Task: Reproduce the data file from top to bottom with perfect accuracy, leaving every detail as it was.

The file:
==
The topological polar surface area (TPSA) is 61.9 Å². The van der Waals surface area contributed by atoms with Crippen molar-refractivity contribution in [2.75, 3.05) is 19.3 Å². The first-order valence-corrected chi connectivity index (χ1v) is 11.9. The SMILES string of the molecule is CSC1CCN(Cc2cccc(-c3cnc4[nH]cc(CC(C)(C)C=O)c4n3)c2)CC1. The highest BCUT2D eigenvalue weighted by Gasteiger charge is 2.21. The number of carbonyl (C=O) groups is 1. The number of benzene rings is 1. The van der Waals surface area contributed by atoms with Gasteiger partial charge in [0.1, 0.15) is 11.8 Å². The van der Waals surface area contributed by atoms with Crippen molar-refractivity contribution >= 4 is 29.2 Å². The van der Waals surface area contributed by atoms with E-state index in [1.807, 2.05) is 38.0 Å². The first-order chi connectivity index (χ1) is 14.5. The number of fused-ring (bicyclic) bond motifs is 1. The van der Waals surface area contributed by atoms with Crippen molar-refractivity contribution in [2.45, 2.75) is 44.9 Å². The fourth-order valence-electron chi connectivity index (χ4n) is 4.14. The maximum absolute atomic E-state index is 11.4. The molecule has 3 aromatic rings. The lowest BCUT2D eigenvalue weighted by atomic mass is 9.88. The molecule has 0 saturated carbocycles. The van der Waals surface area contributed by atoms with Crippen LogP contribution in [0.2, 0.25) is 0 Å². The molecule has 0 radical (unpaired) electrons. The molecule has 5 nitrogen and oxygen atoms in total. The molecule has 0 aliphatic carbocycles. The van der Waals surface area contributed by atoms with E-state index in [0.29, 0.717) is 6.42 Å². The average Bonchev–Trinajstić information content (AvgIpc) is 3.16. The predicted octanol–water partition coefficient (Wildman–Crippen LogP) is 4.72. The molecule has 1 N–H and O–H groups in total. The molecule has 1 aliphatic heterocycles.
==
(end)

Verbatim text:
The topological polar surface area (TPSA) is 61.9 Å². The van der Waals surface area contributed by atoms with Crippen molar-refractivity contribution in [2.75, 3.05) is 19.3 Å². The first-order valence-corrected chi connectivity index (χ1v) is 11.9. The SMILES string of the molecule is CSC1CCN(Cc2cccc(-c3cnc4[nH]cc(CC(C)(C)C=O)c4n3)c2)CC1. The highest BCUT2D eigenvalue weighted by Gasteiger charge is 2.21. The number of carbonyl (C=O) groups is 1. The number of benzene rings is 1. The van der Waals surface area contributed by atoms with Gasteiger partial charge in [0.1, 0.15) is 11.8 Å². The van der Waals surface area contributed by atoms with Crippen molar-refractivity contribution >= 4 is 29.2 Å². The van der Waals surface area contributed by atoms with E-state index in [1.807, 2.05) is 38.0 Å². The first-order chi connectivity index (χ1) is 14.5. The number of fused-ring (bicyclic) bond motifs is 1. The van der Waals surface area contributed by atoms with Crippen molar-refractivity contribution in [2.45, 2.75) is 44.9 Å². The fourth-order valence-electron chi connectivity index (χ4n) is 4.14. The maximum absolute atomic E-state index is 11.4. The molecule has 3 aromatic rings. The lowest BCUT2D eigenvalue weighted by atomic mass is 9.88. The molecule has 0 saturated carbocycles. The van der Waals surface area contributed by atoms with Crippen LogP contribution in [0.2, 0.25) is 0 Å². The molecule has 0 radical (unpaired) electrons. The molecule has 5 nitrogen and oxygen atoms in total. The molecule has 0 aliphatic carbocycles. The van der Waals surface area contributed by atoms with E-state index in [0.29, 0.717) is 6.42 Å². The average Bonchev–Trinajstić information content (AvgIpc) is 3.16. The predicted octanol–water partition coefficient (Wildman–Crippen LogP) is 4.72. The molecule has 1 N–H and O–H groups in total. The molecule has 1 aliphatic heterocycles.